When writing your code don't consider only the thread of execution you expect to happen. At every step consider all of the unusual things that might occur, no matter how unlikely you think they'll be.
Any function you make a call to may not work as you expect.
- If you are lucky, it will return an error code to signal this. If so, you should check that value; never ignore it.
- The function might throw an exception if it cannot honour its contract. In this case, ensure that your code will cope with an exception bubbling up through it. Should you catch the exception and handle it, or allow it to pass further up the call stack? If you allow it to rise upwards does your function leak resources or leave the program in an invalid state in the process?
- Or the function might return no indication of failure, but silently not do what you expected. You ask a function to print a message; will it always print it? Might it sometimes fail and consume the message.
Too many programmers try to work in an idealistic single-threaded bliss. However, the world has moved around them to a complex, highly threaded environment. Reasoning about what might happen in your code in the presence of multiple threads is much harder.
Unusual interactions between pieces of code are staple here, and it's hard to enumerate every possible interweaving of code paths, let alone reproduce one particular problematic interaction more than once.
To tame this level of unpredictability, make sure you understand basic concurrency principles, how to ensure mutual exclusion in code blocks and how to decouple threads so they cannot interact in dangerous ways.
Understand mechanisms for the safe creation and destruction of objects in threads, and the correct primitives to reliably and quickly pass messages between thread contexts without introducing race conditions or blocking the threads unnecessarily.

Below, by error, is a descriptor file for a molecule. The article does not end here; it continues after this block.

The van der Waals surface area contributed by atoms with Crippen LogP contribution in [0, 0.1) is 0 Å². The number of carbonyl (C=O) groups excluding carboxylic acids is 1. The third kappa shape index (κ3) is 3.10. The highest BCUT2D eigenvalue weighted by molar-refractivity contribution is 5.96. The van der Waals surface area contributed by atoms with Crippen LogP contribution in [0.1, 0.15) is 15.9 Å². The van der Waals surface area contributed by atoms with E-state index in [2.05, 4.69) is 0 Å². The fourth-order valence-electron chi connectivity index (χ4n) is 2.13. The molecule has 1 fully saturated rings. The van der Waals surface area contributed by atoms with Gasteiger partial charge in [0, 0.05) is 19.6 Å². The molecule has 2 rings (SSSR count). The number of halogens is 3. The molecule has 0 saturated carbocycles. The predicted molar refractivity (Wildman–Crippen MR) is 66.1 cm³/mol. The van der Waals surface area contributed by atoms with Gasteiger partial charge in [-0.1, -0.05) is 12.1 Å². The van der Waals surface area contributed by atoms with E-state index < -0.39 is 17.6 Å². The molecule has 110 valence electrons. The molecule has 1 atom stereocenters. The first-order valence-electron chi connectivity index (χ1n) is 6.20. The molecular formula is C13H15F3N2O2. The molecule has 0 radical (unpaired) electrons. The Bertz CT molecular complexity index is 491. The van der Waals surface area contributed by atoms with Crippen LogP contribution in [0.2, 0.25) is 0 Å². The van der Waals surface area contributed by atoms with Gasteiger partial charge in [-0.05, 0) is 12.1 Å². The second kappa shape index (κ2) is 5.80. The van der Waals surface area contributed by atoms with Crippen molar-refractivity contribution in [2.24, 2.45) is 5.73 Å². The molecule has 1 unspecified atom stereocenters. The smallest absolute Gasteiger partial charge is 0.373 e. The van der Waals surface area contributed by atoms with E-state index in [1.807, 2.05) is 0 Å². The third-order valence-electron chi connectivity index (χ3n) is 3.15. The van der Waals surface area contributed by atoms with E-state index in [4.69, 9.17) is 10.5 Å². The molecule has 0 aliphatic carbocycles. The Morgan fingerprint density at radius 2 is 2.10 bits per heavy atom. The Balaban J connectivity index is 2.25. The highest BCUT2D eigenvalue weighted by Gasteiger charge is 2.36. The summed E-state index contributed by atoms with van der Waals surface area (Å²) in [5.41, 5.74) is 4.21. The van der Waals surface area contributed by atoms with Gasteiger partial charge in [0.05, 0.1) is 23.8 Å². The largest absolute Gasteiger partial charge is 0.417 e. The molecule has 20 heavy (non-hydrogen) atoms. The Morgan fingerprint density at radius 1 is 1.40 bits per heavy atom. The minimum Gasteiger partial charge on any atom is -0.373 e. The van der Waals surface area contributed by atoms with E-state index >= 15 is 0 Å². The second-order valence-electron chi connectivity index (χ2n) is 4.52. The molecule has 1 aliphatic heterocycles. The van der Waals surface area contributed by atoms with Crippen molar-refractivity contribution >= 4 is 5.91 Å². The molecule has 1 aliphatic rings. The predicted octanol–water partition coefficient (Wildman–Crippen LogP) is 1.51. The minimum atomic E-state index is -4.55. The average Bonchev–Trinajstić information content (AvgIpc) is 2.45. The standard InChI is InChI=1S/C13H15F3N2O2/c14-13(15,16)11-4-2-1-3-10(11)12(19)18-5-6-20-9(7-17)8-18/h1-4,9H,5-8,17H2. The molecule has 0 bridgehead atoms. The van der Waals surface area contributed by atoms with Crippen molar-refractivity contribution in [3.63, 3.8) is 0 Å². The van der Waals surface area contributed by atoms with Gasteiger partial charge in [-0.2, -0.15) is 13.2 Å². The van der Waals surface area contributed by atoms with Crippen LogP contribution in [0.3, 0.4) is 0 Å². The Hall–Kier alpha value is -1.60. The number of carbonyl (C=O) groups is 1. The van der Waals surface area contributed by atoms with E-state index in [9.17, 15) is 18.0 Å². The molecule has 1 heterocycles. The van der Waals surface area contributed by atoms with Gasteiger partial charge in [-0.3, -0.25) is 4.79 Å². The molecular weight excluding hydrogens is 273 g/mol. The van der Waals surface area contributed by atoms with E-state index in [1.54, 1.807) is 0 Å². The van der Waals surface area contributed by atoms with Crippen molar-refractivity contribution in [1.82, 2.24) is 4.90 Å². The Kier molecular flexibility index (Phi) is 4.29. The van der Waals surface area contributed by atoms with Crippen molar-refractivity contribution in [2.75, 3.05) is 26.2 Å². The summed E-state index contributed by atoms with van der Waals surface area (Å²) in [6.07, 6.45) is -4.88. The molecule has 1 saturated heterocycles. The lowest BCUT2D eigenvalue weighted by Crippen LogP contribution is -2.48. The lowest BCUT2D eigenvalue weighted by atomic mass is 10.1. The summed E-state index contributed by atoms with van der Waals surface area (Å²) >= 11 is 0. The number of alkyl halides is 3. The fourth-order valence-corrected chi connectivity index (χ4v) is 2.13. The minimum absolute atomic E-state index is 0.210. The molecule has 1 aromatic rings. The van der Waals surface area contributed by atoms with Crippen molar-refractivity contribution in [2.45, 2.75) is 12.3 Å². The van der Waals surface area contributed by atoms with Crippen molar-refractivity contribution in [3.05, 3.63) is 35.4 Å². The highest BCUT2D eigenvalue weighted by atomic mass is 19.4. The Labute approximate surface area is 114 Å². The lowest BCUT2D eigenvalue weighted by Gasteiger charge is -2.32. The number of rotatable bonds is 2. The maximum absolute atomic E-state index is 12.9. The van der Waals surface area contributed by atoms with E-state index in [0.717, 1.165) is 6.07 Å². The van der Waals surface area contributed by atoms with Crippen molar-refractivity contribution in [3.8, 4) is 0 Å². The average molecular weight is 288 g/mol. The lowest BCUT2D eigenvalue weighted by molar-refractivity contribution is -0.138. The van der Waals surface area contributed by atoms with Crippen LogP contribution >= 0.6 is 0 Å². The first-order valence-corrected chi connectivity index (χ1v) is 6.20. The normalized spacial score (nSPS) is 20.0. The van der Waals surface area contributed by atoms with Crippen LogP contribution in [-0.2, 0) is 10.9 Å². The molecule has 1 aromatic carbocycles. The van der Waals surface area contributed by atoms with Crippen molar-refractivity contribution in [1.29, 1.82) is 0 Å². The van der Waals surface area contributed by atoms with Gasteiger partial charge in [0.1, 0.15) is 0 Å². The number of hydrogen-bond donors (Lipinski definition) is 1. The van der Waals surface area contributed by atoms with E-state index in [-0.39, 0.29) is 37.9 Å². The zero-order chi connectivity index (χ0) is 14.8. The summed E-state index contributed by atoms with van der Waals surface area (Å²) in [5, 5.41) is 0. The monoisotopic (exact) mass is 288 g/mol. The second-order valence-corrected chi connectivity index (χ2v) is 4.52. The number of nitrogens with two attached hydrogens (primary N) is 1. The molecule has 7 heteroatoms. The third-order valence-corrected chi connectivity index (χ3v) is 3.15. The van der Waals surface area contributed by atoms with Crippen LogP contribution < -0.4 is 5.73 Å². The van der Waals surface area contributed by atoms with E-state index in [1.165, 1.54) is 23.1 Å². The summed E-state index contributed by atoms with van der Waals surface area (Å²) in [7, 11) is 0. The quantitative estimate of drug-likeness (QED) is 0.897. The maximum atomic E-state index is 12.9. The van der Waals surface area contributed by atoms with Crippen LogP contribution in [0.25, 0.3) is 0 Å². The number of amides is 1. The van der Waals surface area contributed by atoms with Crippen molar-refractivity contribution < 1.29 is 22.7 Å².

We make great plans for how to construct our systems: how to create all the objects, how get all the plates to spin, and how to keep those objects running and those plates spinning.
Less attention is given to the other end of the lifecycle: how to bring the code to a graceful halt without leaking resources, locking up, or going wrong.
Shutting down your system and destroying all the objects is especially hard in a multi-threaded system. Objects that depend on inter-thread interactions can be particularly prone to subtle destruction problems: deadlock, dependency inversion and the like.
As your application shuts down and destroys its worker objects, make sure you can't leave one object attempting to use another that has already been deleted. Don't enqueue threaded callbacks that target objects which have been deleted on another thread.
Make sure that you thoroughly test your code for destruction issues as well as construction issues. Test it in an environment where you can control threading issues with mock objects, but also cover it with integration tests that glue real parts of the system together — the particular timings and order of operations there may highlight other shutdown problems.
The moral of the story
The unexpected is not the unusual. You need to write your code in the light of this.
It's important to think about these issues early on in your code development. You can't tack this kind of correctness as an afterthought; the problems are insidious and run deeply into the grain of your code. Such demons are very hard to exorcise after the code has been fleshed out.
Writing good code is not about being an optimist or a pessimist. It's not about how much water is in the glass right now. It's about making a water-tight glass so that there will be no spillages, no matter how much water the glass contains.